“We did the initial and second demos for the three applicant tracking systems against the criteria that we had for ourselves, then I looped in our HR manager and got her buy-in. I also combined a layer of knowledge that our HR consultant had – they were very familiar with one of these vendors in particular, Jazz HR. And that did have some influence on our decision-making.”
With the combined knowledge of his team, they were able to make the decision that best fitted TribalVision.
Negotiating with Vendors and Sealing the Deal
How long was the process from when you made ATS a priority through to signing the contract? (19:08)
“About two months. I didn’t have the luxury to draw this out; I had an HR manager, I had an HR consultant, and my Chief of Staff, plus the rest of the organization excited about bringing on board an ATS. We also had to go through a list of other HR software tech that we had to evaluate, like a performance management system. So I felt two months was sufficient.”
Bansal and the team were able to make their decision in that allotted time frame, having plenty of insight into their vendor through word-of-mouth reviews.
“Our largest competitor in Boston, who I’m friendly with, had been growing about 100 to 150 percent year over year for the last two years, and had been recruiting extensively. And they were on Jazz HR as well. So we had a lot of validation, which allowed us to more quickly make a decision.”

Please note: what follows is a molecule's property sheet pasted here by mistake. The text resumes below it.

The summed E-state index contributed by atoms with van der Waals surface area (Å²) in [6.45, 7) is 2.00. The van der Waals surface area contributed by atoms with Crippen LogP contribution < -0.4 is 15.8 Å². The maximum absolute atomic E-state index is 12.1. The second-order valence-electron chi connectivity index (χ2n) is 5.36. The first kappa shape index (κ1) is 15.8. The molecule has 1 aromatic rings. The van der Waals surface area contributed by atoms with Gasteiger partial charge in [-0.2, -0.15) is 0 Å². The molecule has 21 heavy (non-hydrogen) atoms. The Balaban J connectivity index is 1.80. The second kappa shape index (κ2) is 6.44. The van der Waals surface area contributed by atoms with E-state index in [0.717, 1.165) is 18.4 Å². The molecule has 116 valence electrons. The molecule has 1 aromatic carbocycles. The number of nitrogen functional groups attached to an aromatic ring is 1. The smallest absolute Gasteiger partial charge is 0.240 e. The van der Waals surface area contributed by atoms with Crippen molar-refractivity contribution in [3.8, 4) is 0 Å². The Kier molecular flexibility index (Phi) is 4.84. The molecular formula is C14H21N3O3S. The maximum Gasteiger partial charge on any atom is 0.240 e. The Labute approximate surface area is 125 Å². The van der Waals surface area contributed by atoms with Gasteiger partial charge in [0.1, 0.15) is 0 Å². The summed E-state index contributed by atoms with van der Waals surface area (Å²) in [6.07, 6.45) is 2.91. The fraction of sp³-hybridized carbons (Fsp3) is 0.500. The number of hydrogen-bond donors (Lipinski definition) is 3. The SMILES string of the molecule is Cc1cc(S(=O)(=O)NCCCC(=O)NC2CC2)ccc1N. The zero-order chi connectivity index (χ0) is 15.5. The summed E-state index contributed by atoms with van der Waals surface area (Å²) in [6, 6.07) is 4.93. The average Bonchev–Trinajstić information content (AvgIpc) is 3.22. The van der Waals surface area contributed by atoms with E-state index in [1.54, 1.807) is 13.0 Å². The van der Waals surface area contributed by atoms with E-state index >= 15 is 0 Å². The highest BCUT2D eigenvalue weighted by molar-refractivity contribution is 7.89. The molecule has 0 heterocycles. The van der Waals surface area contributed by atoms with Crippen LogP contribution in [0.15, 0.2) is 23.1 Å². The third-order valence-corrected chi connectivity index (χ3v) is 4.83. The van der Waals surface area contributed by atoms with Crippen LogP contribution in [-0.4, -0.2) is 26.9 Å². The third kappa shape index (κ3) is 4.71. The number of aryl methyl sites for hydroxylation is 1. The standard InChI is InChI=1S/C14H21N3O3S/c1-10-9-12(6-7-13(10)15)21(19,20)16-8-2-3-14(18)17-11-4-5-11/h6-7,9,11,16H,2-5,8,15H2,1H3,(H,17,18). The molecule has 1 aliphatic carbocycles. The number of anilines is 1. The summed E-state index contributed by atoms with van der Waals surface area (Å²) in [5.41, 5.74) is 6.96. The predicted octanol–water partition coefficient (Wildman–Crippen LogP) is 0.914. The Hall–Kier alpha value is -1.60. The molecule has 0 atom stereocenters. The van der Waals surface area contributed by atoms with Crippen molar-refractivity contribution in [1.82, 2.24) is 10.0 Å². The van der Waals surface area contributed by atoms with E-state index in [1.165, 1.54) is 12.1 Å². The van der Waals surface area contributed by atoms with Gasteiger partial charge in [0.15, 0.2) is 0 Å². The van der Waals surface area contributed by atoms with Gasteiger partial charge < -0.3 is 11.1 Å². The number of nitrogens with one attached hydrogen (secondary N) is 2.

Were there any other key criteria that pushed you in the direction of Jazz HR? (21:20)
When deciding between three key vendors, Bansal and his team made the excellent decision to agree on a set of criteria they could use to rate each one. This made it easier to see which vendor was the best fit for their needs.
Their criteria included:
- Unifies job posting across multiple job boards
- Interviewers can create interview question templates
- Ability to search through resumes for keywords
- Ability to create qualities for each hire for specific roles
- Assigns specific questions to address certain qualities
- Identifies and resolves duplicate resumes as they come in
- Automates emails for different workflows
- Has a section for ‘benched’ or archived applicants
- Seamless and intuitive user interface
When push came to shove, all three vendors met these criteria to some degree – but it was a matter of price and suitability that made the final decision to land with Jazz HR.
“There was very varied pricing across these three systems, and we were driving competitive tension by saying, ‘We were speaking to this vendor. They have this; it doesn’t seem like you have this. We’ll consider going with you if you bring pricing down 30%.'”
Simply having an in-depth understanding of each vendor, and how they met or didn’t meet their criteria, gave them the ability to put together a pricing strategy that worked in their favor.
Were there any other negotiation tactics that you used to get a better price? (24:37)